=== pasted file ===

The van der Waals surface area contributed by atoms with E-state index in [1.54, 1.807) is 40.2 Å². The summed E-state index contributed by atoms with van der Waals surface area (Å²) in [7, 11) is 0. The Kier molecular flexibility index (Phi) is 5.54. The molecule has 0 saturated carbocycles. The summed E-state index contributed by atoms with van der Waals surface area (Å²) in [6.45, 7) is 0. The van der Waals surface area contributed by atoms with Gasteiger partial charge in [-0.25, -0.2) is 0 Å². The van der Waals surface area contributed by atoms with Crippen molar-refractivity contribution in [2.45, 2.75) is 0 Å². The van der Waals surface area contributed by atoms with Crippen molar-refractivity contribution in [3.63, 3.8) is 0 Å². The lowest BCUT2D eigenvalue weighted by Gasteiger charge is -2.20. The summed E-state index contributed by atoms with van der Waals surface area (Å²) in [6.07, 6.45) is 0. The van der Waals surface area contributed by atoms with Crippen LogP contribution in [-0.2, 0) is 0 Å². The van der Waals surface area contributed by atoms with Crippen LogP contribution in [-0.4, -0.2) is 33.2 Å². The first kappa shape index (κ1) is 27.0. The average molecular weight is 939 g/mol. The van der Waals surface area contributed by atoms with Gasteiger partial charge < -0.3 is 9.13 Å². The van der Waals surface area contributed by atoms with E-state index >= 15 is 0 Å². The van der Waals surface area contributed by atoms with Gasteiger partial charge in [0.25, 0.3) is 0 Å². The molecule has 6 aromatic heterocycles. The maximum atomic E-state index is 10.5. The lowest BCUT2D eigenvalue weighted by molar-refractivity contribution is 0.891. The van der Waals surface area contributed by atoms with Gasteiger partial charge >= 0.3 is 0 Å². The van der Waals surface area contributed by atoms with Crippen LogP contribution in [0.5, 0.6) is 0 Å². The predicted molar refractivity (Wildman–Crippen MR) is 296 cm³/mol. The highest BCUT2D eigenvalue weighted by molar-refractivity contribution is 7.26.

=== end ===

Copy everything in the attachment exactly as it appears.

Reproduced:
The van der Waals surface area contributed by atoms with E-state index in [1.54, 1.807) is 40.2 Å². The summed E-state index contributed by atoms with van der Waals surface area (Å²) in [7, 11) is 0. The Kier molecular flexibility index (Phi) is 5.54. The molecule has 0 saturated carbocycles. The summed E-state index contributed by atoms with van der Waals surface area (Å²) in [6.45, 7) is 0. The van der Waals surface area contributed by atoms with Gasteiger partial charge in [-0.25, -0.2) is 0 Å². The van der Waals surface area contributed by atoms with Crippen molar-refractivity contribution in [2.45, 2.75) is 0 Å². The van der Waals surface area contributed by atoms with Crippen molar-refractivity contribution in [3.63, 3.8) is 0 Å². The lowest BCUT2D eigenvalue weighted by Gasteiger charge is -2.20. The summed E-state index contributed by atoms with van der Waals surface area (Å²) in [6.07, 6.45) is 0. The van der Waals surface area contributed by atoms with Crippen LogP contribution in [-0.2, 0) is 0 Å². The van der Waals surface area contributed by atoms with Crippen LogP contribution in [-0.4, -0.2) is 33.2 Å². The first kappa shape index (κ1) is 27.0. The average molecular weight is 939 g/mol. The van der Waals surface area contributed by atoms with Gasteiger partial charge < -0.3 is 9.13 Å². The van der Waals surface area contributed by atoms with E-state index >= 15 is 0 Å². The van der Waals surface area contributed by atoms with Gasteiger partial charge in [0.25, 0.3) is 0 Å². The molecule has 6 aromatic heterocycles. The maximum atomic E-state index is 10.5. The lowest BCUT2D eigenvalue weighted by molar-refractivity contribution is 0.891. The van der Waals surface area contributed by atoms with Gasteiger partial charge >= 0.3 is 0 Å². The van der Waals surface area contributed by atoms with Crippen LogP contribution in [0.5, 0.6) is 0 Å². The predicted molar refractivity (Wildman–Crippen MR) is 296 cm³/mol. The highest BCUT2D eigenvalue weighted by molar-refractivity contribution is 7.26.